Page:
8. Badali H, Fernández-González M, Mousavi B, et al. Chromoblastomycosis due to Fonsecaea pedrosoi and F. monophora in Cuba. Mycopathologia 2013; 175:439.
  9. Najafzadeh MJ, Sun J, Vicente V, et al. Fonsecaea nubica sp. nov, a new agent of human chromoblastomycosis revealed using molecular data. Med Mycol 2010; 48:800.
  10. de Azevedo CM, Gomes RR, Vicente VA, et al. Fonsecaea pugnacius, a Novel Agent of Disseminated Chromoblastomycosis. J Clin Microbiol 2015; 53:2674.
  11. Gugnani HC, Egere JU, Suseelan AV, et al. Chromomycosis caused by Philaphora pedrosoi in eastern Nigeria. J Trop Med Hyg 1978; 81:208.
  12. Borelli D. [Acrotheca aquaspersa nova, new species agent of chromomycosis]. Acta Cient Venez 1972; 23:193.
  13. Naka W, Harada T, Nishikawa T, Fukushiro R. A case of chromoblastomycosis: with special reference to the mycology of the isolated Exophiala jeanselmei. Mykosen 1986; 29:445.
  14. Barba-Gómez JF, Mayorga J, McGinnis MR, González-Mendoza A. Chromoblastomycosis caused by Exophiala spinifera. J Am Acad Dermatol 1992; 26:367.
  15. Zeng JS, Sutton DA, Fothergill AW, et al. Spectrum of clinically relevant Exophiala species in the United States. J Clin Microbiol 2007; 45:3713.
  16. Queiroz-Telles F, Nucci M, Colombo AL, et al. Mycoses of implantation in Latin America: an overview of epidemiology, clinical manifestations, diagnosis and treatment. Med Mycol 2011; 49:225.
  17. Esterre P, Andriantsimahavandy A, Ramarcel ER, Pecarrere JL. Forty years of chromoblastomycosis in Madagascar: a review. Am J Trop Med Hyg 1996; 55:45.
  18. Al-Doory Y. Chromomycosis. In: Occupational Mycoses, Di Salvo AF (Ed), Lea & Febiger, Philadelphia 1983. p.95.
  19. Mehregan AH, Rudner EJ. Implantation dermatosis. Wood splinter with fungus contamination. J Cutan Pathol 1980; 7:330.
  20. Riddel CE, Surovik JG, Chon SY, et al. Fungal foes: presentations of chromoblastomycosis post-hurricane Ike. Cutis 2011; 87:269.
  21. Bandino JP, Hang A, Norton SA. The Infectious and Noninfectious Dermatological Consequences of Flooding: A Field Manual for the Responding Provider. Am J Clin Dermatol 2015; 16:399.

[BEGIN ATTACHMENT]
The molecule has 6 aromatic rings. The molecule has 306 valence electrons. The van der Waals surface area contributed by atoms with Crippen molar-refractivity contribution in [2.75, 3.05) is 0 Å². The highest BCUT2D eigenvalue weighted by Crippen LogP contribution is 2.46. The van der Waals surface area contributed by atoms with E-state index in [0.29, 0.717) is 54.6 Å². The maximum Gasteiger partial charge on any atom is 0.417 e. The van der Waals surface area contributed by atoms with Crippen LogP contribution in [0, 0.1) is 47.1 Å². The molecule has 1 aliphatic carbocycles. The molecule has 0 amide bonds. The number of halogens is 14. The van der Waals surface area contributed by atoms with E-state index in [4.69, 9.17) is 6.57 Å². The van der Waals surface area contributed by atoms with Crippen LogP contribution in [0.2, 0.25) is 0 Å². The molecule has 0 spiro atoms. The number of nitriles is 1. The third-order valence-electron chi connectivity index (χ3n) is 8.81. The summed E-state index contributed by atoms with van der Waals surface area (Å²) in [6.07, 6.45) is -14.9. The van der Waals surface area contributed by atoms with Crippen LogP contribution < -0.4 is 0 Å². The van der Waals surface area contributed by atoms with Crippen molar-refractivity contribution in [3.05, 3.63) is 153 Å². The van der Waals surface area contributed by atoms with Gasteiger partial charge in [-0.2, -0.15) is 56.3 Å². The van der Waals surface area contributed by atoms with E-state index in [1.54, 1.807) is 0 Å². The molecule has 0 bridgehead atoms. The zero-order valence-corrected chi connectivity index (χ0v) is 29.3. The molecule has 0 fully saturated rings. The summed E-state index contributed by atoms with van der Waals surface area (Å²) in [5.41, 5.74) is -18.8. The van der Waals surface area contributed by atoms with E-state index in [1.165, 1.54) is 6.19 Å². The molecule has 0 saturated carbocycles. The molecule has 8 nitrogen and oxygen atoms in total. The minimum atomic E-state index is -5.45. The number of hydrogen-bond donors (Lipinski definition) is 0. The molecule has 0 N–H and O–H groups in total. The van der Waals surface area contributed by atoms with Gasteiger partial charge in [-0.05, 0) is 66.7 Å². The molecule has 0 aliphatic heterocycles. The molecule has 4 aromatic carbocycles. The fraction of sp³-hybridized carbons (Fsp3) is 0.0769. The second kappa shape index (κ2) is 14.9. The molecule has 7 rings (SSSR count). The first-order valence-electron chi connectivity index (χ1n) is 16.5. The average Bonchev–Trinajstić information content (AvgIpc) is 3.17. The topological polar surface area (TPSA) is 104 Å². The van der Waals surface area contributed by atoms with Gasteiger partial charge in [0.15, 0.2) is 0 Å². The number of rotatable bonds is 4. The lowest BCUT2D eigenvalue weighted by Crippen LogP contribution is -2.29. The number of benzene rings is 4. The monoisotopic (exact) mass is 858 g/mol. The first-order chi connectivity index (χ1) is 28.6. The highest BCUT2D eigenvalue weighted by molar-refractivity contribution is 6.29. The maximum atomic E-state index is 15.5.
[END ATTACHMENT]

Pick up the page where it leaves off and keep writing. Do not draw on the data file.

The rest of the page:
22. Tschen JA, Knox JM, McGavran MH, Duncan WC. Chromomycosis. The association of fungal elements and wood splinters. Arch Dermatol 1984; 120:107.
  23. Rubin HA, Bruce S, Rosen T, McBride ME. Evidence for percutaneous inoculation as the mode of transmission for chromoblastomycosis. J Am Acad Dermatol 1991; 25:951.
  24. Salgado CG, da Silva JP, Diniz JA, et al. Isolation of Fonsecaea pedrosoi from thorns of Mimosa pudica, a probable natural source of chromoblastomycosis. Rev Inst Med Trop Sao Paulo 2004; 46:33.
  25. Bonifaz A, Carrasco-Gerard E, Saúl A. Chromoblastomycosis: clinical and mycologic experience of 51 cases. Mycoses 2001; 44:1.
  26. Silva JP, de Souza W, Rozental S. Chromoblastomycosis: a retrospective study of 325 cases on Amazonic Region (Brazil). Mycopathologia 1998-1999; 143:171.
  27. McGinnis MR. Chromoblastomycosis and phaeohyphomycosis: new concepts, diagnosis, and mycology. J Am Acad Dermatol 1983; 8:1.
  28. Vicente VA, Najafzadeh MJ, Sun J, et al. Environmental siblings of black agents of human chromoblastomycosis. Fungal Divers 2014; 65:47.
  29. Seyedmousavi S, Netea MG, Mouton JW, et al. Black yeasts and their filamentous relatives: principles of pathogenesis and host defense. Clin Microbiol Rev 2014; 27:527.
  30. Nosanchuk JD, Casadevall A. The contribution of melanin to microbial pathogenesis. Cell Microbiol 2003; 5:203.